The trial, going on right now in federal court in San Francisco, involves claims by a former Stanford Ph.D. student that she was not allowed to fly in 2005 (except to go home to Malaysia) for reasons that the government won’t explain. As explained in this NYT article (via TYWKIWDBI), the main “terrorist watch list,” from which the “no-fly list” is derived, is believed to include at least 700,000 people. We don’t know for sure, because the government won’t say. Nor do we know the criteria for getting on it, and as many people have found, it is extremely difficult to get off it.
According to this NYT graphic (click for more detail), 99% of the names that are “nominated” end up on the master watch list. The smallest twisty line going off to the right is the 1% that doesn’t get included, so the funnel graphic seriously misrepresents what’s going on there; if someone says you should be on the master list, you will almost certainly be put on it. In other words, the “Terrorist Screening Center” isn’t doing any “screening.”
But, you say, perhaps the initial selection process is 99% accurate! To which I would respond, yes, and perhaps 99% of what comes out of my butt is sunshine.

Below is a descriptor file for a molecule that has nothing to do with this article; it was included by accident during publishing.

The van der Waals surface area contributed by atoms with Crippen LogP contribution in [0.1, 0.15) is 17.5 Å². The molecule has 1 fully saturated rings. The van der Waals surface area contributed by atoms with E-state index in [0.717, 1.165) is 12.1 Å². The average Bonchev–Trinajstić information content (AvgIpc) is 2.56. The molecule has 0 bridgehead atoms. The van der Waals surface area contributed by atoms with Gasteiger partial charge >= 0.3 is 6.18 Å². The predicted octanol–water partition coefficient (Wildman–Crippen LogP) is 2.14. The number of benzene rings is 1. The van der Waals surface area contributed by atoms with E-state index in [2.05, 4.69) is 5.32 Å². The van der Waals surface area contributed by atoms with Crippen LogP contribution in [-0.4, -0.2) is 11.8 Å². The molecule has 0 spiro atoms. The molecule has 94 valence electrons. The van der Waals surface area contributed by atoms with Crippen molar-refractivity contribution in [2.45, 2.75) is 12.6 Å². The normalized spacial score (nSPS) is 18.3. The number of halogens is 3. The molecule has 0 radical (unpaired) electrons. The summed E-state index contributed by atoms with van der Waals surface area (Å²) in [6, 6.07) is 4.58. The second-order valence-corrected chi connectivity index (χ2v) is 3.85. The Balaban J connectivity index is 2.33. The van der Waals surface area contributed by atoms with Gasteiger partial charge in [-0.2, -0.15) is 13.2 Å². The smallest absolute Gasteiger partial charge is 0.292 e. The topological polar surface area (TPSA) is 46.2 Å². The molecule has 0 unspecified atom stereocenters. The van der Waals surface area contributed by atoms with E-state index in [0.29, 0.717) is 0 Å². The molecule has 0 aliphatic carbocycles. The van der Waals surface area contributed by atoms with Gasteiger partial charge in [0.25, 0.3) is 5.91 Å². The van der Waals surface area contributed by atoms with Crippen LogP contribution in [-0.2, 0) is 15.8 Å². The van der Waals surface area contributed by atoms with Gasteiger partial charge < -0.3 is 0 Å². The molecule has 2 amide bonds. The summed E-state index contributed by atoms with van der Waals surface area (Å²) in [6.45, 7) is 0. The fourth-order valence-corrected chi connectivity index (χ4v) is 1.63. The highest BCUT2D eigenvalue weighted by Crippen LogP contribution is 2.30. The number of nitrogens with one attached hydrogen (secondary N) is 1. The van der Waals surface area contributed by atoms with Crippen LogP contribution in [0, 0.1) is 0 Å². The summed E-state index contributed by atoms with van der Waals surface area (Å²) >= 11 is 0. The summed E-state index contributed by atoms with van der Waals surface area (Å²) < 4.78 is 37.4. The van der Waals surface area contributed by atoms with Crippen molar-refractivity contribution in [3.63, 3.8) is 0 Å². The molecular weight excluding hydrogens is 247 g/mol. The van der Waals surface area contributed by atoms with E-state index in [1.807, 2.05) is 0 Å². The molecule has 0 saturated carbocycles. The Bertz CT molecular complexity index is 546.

Anyway, back to the case. The plaintiff, Rahinah Ibrahim, has managed to get her case to trial, a very rare event. Unfortunately for the government, the case is before Judge Alsup, who is not known for accepting bullshit. So when he learned Monday that one of the plaintiff’s witnesses—one of her daughters, who is an American citizen—had not been able to travel to the U.S. to testify because (wait for it) she had been put on the no-fly list, he wanted an explanation. The government’s lawyers “made inquiries” and said they had been told she “just missed her flight.” Alsup was not buying that:
“We may have to have a separate evidentiary hearing about this,” Judge Alsup said, and ordered the defendants to provide further information [Tuesday]…. “I want to know whether the government did something to obstruct a witness, a U.S. citizen.”
Yesterday, Ibrahim’s lawyer said that the witness had not “just missed her flight,” whereupon she handed Judge Alsup what she said was a copy of DHS’s instructions to Malaysia Airlines telling it not to let the witness board the plane. (Awkward!) That still needs to be authenticated, but Alsup made clear he is not happy:
I am disturbed by this [he said]. We’ll hear from [the witness] when she gets here. If it turns out that the DHS has sabotaged a witness, that will go against the government’s case. I want a witness from Homeland Security who can testify to what has happened. You find a witness and get them here.
If the government has “sabotaged a witness,” that should do more than “go against its case,” shouldn’t it? Last I heard, witness tampering was a federal crime. But maybe when the government does it, that means it is not illegal?